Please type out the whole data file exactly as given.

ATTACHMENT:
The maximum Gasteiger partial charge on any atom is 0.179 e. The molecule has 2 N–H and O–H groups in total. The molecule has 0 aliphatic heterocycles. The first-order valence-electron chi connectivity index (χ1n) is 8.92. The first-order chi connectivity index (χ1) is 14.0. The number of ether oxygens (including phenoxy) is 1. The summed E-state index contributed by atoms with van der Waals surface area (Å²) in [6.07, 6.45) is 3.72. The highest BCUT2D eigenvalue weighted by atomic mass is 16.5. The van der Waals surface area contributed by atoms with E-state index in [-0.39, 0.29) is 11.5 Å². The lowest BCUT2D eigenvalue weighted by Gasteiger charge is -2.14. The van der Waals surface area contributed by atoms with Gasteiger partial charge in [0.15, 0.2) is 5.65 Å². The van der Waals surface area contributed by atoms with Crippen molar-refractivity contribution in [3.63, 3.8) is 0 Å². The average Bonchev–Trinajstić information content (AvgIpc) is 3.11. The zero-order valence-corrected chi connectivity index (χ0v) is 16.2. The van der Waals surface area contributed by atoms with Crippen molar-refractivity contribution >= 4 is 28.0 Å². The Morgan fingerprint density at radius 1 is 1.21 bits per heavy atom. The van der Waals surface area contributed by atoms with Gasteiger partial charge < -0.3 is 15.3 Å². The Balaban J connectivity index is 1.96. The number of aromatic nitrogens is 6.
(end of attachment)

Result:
The maximum Gasteiger partial charge on any atom is 0.179 e. The molecule has 2 N–H and O–H groups in total. The molecule has 0 aliphatic heterocycles. The first-order valence-electron chi connectivity index (χ1n) is 8.92. The first-order chi connectivity index (χ1) is 14.0. The number of ether oxygens (including phenoxy) is 1. The summed E-state index contributed by atoms with van der Waals surface area (Å²) in [6.07, 6.45) is 3.72. The highest BCUT2D eigenvalue weighted by atomic mass is 16.5. The van der Waals surface area contributed by atoms with E-state index in [-0.39, 0.29) is 11.5 Å². The lowest BCUT2D eigenvalue weighted by Gasteiger charge is -2.14. The van der Waals surface area contributed by atoms with Gasteiger partial charge in [0.15, 0.2) is 5.65 Å². The van der Waals surface area contributed by atoms with Crippen molar-refractivity contribution in [3.63, 3.8) is 0 Å². The average Bonchev–Trinajstić information content (AvgIpc) is 3.11. The zero-order valence-corrected chi connectivity index (χ0v) is 16.2. The van der Waals surface area contributed by atoms with Crippen molar-refractivity contribution >= 4 is 28.0 Å². The Morgan fingerprint density at radius 1 is 1.21 bits per heavy atom. The van der Waals surface area contributed by atoms with Gasteiger partial charge < -0.3 is 15.3 Å². The Balaban J connectivity index is 1.96. The number of aromatic nitrogens is 6.